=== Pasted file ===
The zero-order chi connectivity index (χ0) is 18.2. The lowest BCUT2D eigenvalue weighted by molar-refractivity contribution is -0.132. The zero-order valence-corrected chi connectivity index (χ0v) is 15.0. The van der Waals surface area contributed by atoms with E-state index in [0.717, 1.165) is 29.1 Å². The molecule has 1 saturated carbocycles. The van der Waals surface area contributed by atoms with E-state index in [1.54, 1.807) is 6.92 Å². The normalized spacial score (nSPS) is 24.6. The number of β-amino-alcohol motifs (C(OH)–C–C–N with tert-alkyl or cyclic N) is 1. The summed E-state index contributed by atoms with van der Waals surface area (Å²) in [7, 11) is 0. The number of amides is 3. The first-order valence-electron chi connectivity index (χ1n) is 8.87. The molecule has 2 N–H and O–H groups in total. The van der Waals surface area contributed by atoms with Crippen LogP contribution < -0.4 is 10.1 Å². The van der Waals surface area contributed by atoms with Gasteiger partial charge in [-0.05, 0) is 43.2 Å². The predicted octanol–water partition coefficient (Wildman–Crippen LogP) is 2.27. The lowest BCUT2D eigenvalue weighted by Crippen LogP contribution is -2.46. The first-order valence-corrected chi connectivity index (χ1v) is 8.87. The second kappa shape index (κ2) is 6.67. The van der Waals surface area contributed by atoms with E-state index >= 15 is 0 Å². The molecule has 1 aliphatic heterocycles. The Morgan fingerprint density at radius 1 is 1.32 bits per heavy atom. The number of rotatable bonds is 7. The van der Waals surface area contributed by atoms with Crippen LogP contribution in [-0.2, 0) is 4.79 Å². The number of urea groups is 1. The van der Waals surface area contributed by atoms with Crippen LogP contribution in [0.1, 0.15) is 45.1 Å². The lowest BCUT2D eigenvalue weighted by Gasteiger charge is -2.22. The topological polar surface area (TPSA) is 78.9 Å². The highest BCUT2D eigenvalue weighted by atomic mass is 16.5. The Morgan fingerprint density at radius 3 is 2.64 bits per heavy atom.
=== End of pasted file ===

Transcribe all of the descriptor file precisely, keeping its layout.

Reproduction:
The zero-order chi connectivity index (χ0) is 18.2. The lowest BCUT2D eigenvalue weighted by molar-refractivity contribution is -0.132. The zero-order valence-corrected chi connectivity index (χ0v) is 15.0. The van der Waals surface area contributed by atoms with E-state index in [0.717, 1.165) is 29.1 Å². The molecule has 1 saturated carbocycles. The van der Waals surface area contributed by atoms with E-state index in [1.54, 1.807) is 6.92 Å². The normalized spacial score (nSPS) is 24.6. The number of β-amino-alcohol motifs (C(OH)–C–C–N with tert-alkyl or cyclic N) is 1. The summed E-state index contributed by atoms with van der Waals surface area (Å²) in [7, 11) is 0. The number of amides is 3. The first-order valence-electron chi connectivity index (χ1n) is 8.87. The molecule has 2 N–H and O–H groups in total. The van der Waals surface area contributed by atoms with Crippen LogP contribution < -0.4 is 10.1 Å². The van der Waals surface area contributed by atoms with Gasteiger partial charge in [-0.05, 0) is 43.2 Å². The predicted octanol–water partition coefficient (Wildman–Crippen LogP) is 2.27. The lowest BCUT2D eigenvalue weighted by Crippen LogP contribution is -2.46. The first-order valence-corrected chi connectivity index (χ1v) is 8.87. The second kappa shape index (κ2) is 6.67. The van der Waals surface area contributed by atoms with E-state index >= 15 is 0 Å². The molecule has 1 aliphatic heterocycles. The Morgan fingerprint density at radius 1 is 1.32 bits per heavy atom. The number of rotatable bonds is 7. The van der Waals surface area contributed by atoms with Crippen LogP contribution in [-0.2, 0) is 4.79 Å². The number of urea groups is 1. The van der Waals surface area contributed by atoms with Crippen LogP contribution in [0.1, 0.15) is 45.1 Å². The lowest BCUT2D eigenvalue weighted by Gasteiger charge is -2.22. The topological polar surface area (TPSA) is 78.9 Å². The highest BCUT2D eigenvalue weighted by atomic mass is 16.5. The Morgan fingerprint density at radius 3 is 2.64 bits per heavy atom.